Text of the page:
I’ve been trying to just chill the last few days with Google Analytics, Instagram, and other addictive apps for bloggers. The fun in cooking and photography hasn’t dwindled one bit, so I’ve been in the kitchen and the “studio”, without rushing myself to post the content I’m accumulating. I worked on the pages for my personal chef service, so I can help busy locals eat more homemade, healthy food. I carefully planned my own dinners for the week, relishing time to flip through cookbooks, magazines, and my Pinterest boards to see what new thing I can cook this week (a ratatouille tart!). I snapped and edited these gratin pics without thinking too much about Pinterest or foodgawker. I went shopping, lounged at about as European of a café as you can find in Connecticut over much too large a croissant, drank a bottle of “Easter” champagne with Steve, started a new book, made muffins with my new favorite sous chef, ran without GPS, and put two yoga dates on my calendar for this week. TWO! Crazy talk, I know.
My point is, after all this living of real life, the blog is still here. It’s still my outlet, and it won’t make me happy unless I stay true to my reasons for starting it. I distinctly recall that my goal was never to just throw words out into the universe. As with most bloggers, I want to connect. Mostly, I want to utilize the gift of free time I’ve been given to share anything and everything homemade-food-related that might be just the answer you’re looking for, in the form of a recipe, meal plan, or recommendations for pots in bright colors.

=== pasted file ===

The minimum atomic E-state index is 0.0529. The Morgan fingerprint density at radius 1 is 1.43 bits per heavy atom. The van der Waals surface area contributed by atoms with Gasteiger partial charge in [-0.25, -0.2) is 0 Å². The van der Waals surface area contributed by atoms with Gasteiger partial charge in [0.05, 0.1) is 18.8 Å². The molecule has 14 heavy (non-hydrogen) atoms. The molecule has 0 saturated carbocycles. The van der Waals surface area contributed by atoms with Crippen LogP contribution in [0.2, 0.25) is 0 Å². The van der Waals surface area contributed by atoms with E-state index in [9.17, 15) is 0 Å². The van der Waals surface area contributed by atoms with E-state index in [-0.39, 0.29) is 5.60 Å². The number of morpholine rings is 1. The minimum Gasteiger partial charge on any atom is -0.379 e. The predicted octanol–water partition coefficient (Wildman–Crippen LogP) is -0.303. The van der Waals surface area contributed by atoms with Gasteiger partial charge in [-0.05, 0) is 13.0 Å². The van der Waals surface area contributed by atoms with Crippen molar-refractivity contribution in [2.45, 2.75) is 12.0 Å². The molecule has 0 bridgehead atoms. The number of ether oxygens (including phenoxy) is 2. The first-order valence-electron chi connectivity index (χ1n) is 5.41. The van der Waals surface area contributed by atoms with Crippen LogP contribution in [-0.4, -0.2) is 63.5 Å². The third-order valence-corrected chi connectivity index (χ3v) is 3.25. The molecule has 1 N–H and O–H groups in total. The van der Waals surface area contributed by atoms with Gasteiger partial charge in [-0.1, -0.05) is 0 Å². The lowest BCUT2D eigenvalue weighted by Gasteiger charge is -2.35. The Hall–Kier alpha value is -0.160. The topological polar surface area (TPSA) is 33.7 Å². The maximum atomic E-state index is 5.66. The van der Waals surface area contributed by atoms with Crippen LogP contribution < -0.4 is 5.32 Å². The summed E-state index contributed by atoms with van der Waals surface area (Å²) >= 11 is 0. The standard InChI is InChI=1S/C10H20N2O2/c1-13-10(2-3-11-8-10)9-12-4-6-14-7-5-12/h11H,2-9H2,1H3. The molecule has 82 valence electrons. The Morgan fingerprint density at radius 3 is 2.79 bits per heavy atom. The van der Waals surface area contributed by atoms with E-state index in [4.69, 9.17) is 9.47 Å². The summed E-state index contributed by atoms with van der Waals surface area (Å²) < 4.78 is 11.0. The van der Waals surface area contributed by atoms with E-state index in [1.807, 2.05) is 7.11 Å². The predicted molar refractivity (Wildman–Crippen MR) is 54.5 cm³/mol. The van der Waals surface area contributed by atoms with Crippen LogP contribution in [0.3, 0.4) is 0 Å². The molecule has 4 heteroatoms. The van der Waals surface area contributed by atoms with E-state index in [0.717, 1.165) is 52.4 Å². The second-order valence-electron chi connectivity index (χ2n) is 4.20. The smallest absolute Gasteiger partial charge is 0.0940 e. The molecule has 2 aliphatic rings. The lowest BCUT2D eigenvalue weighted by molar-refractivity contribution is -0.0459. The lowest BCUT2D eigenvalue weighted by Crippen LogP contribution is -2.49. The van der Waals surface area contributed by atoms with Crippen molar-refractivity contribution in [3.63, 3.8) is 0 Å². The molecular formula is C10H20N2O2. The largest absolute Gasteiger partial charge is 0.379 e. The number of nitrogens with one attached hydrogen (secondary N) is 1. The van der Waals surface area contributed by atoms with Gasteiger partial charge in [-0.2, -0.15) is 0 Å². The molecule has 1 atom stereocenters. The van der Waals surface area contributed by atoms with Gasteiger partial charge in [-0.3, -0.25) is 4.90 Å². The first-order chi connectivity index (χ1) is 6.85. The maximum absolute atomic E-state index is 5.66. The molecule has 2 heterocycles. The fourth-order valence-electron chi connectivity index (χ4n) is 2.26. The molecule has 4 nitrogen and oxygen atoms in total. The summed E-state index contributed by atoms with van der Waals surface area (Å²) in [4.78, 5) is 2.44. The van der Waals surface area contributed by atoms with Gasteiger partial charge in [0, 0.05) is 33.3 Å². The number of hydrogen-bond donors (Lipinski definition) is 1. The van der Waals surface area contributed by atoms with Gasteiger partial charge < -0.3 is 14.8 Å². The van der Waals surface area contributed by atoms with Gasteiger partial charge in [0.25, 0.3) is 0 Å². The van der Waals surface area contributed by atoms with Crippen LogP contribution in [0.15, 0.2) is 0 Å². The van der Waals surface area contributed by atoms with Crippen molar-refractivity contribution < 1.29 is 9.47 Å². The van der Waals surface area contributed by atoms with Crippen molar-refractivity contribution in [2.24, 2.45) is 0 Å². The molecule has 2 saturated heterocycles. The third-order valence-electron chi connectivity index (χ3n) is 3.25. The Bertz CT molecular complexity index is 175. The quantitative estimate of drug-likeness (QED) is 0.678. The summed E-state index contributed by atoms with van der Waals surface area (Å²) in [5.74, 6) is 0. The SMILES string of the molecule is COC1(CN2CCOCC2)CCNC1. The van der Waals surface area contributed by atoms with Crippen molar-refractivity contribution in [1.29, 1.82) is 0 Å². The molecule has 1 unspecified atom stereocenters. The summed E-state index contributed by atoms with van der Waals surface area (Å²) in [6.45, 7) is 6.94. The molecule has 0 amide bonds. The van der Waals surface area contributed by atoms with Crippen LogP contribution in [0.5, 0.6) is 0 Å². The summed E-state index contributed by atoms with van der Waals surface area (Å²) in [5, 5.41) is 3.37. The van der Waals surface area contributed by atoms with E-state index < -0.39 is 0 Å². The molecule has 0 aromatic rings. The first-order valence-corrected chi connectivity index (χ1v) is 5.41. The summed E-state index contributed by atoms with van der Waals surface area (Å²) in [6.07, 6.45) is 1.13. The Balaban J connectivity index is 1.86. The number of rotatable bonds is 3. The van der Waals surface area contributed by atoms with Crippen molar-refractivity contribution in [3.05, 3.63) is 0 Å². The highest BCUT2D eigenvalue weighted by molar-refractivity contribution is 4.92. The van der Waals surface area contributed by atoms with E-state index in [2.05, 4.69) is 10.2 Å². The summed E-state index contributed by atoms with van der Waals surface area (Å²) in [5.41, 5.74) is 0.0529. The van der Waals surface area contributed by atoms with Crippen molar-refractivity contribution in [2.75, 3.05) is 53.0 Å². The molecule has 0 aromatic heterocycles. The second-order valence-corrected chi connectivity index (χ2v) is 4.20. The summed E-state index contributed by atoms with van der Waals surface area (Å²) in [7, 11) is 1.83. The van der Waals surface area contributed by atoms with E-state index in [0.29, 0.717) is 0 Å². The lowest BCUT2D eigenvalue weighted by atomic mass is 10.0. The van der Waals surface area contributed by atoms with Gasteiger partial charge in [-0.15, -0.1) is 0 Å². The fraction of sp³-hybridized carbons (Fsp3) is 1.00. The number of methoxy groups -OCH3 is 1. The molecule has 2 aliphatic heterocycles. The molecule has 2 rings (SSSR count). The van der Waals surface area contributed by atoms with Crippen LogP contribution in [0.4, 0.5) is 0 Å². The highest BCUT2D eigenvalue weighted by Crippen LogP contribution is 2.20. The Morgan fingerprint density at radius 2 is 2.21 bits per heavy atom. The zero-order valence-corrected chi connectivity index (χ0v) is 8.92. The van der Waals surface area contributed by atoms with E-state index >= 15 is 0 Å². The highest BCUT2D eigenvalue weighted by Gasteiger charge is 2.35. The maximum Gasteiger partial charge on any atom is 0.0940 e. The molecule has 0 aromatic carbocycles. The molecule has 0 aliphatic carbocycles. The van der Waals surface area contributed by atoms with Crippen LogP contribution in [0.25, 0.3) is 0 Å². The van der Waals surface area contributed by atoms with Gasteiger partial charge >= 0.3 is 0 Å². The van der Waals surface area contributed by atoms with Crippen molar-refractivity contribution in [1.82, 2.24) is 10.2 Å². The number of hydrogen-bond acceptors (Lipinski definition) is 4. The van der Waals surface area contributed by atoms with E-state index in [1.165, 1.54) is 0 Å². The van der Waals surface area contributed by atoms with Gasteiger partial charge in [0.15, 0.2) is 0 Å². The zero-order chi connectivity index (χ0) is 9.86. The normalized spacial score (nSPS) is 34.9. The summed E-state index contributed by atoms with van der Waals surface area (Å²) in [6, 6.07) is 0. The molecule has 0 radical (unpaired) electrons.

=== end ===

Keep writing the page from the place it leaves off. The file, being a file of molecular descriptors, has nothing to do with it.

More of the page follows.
Or, in the form of this mushroom potato gratin which I’ve mentioned approximately zero times thus far in its namesake post. This is a hearty, dare I say, meaty, potato gratin. The hungry vegetarian’s dream. It’s far from the most time-consuming gratin I’ve made, but also not the most simple, if you’re looking for an honest assessment. It is, however, worth whatever amount of time it requires of you.